As DockerCon sold out in advance, we know there were many folks who weren’t able to attend the conference. As fun and exciting as it was, there were a handful of announcements that topped our list of highlights from the DockerCon 2015 experience. One of the biggest learnings for us was the incredibly large proportion of companies who were well familiar with Docker but hadn’t yet deployed it into production. Docker announced plenty of tools and resources that will definitely help move that needle.
We're now on day two of DockerCon, we've talked to hundreds of people, and one of the most common questions is how we've designed our containers and made it possible to easily run thousands of them in production. To answer this question, today we’re exicted to announce that we’ve open-sourced all of our build and runtime Docker images.
At Modulus we've been making use of Docker as our core containerization technology for nearly a year. During this time we’ve developed a standard for multi-language app deployment including Node.js, Java, PHP, and Nginx static sites. Not only does open-sourcing our containers allow us to share what we’ve learned with the community, but allows our customers to see exactly how their applications run in production.
Docker moves fast and we expect to see some amazing stuff at DockerCon next week. This article outlines our top 5 most anticipated announcements for this year's conference. As a disclaimer, we don't actually have any inside information into what's going on. Some of this stuff has some good evidence to support it and other stuff we just made up.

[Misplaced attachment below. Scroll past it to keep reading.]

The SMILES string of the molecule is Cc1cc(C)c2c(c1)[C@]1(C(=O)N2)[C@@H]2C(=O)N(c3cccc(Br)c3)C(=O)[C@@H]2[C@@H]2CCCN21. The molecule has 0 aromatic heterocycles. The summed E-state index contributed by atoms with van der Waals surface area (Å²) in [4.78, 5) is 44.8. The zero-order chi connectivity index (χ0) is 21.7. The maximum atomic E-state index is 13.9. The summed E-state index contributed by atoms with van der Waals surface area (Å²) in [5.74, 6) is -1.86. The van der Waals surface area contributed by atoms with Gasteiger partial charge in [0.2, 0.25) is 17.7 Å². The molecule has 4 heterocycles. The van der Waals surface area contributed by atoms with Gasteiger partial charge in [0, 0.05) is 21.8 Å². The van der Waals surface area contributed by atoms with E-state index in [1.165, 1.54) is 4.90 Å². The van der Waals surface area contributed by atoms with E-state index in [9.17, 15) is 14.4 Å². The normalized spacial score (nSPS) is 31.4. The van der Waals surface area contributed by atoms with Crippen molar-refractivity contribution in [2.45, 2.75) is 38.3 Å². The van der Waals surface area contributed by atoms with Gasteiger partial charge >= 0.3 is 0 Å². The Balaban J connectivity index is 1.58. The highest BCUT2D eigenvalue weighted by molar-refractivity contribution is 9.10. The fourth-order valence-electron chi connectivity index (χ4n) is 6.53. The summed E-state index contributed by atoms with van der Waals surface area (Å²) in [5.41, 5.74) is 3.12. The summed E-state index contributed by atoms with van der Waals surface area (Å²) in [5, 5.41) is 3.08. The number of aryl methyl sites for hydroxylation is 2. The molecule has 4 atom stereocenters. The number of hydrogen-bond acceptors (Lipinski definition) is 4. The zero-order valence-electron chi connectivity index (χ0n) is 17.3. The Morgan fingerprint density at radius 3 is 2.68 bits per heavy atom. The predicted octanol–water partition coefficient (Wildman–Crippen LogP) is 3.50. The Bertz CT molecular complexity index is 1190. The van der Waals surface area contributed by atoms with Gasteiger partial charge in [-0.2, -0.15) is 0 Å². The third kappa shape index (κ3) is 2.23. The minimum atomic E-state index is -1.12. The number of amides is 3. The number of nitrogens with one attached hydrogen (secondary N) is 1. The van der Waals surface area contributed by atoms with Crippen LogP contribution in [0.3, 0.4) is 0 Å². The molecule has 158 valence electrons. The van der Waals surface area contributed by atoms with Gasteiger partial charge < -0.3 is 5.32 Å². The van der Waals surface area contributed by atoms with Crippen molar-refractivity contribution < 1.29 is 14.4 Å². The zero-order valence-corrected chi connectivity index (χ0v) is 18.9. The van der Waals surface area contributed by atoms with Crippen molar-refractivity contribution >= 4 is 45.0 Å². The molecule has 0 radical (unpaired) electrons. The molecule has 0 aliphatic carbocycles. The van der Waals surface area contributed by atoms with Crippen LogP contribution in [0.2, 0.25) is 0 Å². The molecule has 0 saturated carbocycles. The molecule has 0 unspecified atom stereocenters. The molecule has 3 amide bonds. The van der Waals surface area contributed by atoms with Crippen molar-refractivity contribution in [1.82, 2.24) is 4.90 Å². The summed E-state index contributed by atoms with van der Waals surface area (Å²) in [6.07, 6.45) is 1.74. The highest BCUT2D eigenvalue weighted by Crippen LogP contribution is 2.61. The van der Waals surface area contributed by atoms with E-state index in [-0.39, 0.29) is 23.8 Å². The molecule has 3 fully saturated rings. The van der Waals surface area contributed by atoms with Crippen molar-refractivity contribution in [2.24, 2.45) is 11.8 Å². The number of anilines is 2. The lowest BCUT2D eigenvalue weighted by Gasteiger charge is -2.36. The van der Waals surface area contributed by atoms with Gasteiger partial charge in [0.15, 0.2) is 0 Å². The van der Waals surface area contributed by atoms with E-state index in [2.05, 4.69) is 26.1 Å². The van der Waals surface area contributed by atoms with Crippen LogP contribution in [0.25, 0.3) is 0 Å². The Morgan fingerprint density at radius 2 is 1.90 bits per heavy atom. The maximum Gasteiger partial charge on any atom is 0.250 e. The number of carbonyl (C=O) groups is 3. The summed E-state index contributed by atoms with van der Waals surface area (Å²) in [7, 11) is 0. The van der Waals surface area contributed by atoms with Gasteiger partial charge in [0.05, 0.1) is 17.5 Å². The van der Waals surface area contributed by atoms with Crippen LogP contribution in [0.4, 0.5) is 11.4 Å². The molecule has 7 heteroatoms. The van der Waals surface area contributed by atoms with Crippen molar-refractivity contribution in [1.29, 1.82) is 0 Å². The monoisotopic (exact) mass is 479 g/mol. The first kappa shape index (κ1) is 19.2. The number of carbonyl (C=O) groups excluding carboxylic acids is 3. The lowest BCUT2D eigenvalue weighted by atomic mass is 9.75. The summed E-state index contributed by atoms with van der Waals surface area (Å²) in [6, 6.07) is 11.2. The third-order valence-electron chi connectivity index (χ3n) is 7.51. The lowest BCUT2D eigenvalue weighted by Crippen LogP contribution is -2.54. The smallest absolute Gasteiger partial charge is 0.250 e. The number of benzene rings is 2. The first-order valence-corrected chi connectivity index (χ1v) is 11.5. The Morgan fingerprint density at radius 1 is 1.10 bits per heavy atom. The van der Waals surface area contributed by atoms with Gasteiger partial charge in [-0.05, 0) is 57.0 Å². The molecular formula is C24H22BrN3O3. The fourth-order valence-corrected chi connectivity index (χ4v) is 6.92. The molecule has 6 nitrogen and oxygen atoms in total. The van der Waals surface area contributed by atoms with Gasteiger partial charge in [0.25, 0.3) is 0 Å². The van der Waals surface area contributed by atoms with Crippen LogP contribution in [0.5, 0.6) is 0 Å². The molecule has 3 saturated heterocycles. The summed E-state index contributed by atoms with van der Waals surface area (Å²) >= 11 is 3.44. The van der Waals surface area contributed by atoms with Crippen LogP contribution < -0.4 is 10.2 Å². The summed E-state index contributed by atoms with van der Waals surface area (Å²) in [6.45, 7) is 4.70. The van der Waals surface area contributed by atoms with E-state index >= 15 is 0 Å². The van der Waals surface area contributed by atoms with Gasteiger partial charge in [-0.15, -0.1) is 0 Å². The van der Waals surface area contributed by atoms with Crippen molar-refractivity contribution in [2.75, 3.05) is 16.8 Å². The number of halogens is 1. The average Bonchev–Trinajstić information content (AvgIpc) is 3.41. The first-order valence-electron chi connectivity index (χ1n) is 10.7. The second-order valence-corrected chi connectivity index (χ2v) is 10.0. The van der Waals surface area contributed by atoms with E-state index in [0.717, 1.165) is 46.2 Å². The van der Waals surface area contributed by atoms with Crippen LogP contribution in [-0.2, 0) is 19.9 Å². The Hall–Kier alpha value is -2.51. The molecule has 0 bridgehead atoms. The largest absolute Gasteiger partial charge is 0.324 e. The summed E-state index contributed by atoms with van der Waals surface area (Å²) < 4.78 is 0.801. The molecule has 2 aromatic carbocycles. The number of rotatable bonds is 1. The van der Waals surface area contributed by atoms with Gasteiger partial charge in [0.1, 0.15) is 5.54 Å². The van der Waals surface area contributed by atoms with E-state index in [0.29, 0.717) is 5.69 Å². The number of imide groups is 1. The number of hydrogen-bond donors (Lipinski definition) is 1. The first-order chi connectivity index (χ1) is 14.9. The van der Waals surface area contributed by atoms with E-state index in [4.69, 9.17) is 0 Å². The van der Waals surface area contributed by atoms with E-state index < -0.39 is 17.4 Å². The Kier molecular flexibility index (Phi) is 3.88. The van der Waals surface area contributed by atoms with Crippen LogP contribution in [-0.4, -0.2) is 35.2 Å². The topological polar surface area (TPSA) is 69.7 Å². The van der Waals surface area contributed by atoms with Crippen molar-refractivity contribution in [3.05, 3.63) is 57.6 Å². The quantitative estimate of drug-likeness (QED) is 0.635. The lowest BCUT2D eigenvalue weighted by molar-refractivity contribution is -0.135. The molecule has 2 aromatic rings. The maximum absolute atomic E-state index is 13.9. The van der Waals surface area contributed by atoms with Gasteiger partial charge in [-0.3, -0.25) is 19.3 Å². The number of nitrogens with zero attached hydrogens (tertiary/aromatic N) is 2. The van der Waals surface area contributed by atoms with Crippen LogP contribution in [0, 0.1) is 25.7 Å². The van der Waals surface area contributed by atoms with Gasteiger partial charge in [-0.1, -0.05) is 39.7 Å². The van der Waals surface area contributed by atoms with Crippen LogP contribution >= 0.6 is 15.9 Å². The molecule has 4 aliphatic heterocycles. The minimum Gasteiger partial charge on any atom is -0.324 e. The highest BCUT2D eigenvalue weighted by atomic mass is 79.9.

Over the past year, there have been many conversations about the future of Node.js and io.js, the recent fork. The conversations were critical to promoting the longevity and productivity of the project as a whole. Without this movement we wouldn't be where we are today as a community. This is just one of the reasons I’m extremely proud to announce that Progress Software has joined the Node.js Foundation.
Grunt, simply defined, is a task runner built over Node.js that can be used to automate certain tasks in almost any project, in any language. Grunt and Grunt plugins are installed and managed via npm.
Node.js and Nginx are both fast, but they're fast at different things. In order to squeeze every drop of performance out of modern applications, we need to start specializing the purpose of our tools. In this tutorial I'm going to demonstrate this specialization by separating static content from dynamic content. Node.js will handle the dynamic content and Nginx will handle the static content.
Once is one of my favorite modules I use, it shows up in almost all the applications I write, created by Isaac Schlueter. It’s a very simple idea. Once takes a function and returns a function that will call the function you passed it, only once. If you try to call it more then once, the subsequent calls will simply be noops.
We want to share one of the new startups that has just joined our startup program, Retrium. With Retrium, you can easily run distributed sprint retrospectives from your browser, so no more flipcharts and stickies needed. Get to know more about Retrium here. We took a minute to talk with the CEO of Retrium, David Horowitz. It gave us an opportunity to learn more about this great product.
See how to code native Promises and specific error detection in io.js. Recently the projects announced they are merging back together. While we wait for that merge to happen, there are still a few things you can do in io.js that are not yet available in node.js. One of those features is native Promises, part of ES6, along with some new io.js specific error detection.
I had a chance to sit down with Mikeal Roger's who has been helping us recently. He is a man of many talents and I consider him to be a subject matter expert on the open source community. Mikeal’s insight is unique, he understands the technology as well as the consumer. This gives him a unique perspective. As a company, we’ve published some outstanding pieces of his work but I wanted to sit down and give the people who read his articles, a chance to know the person.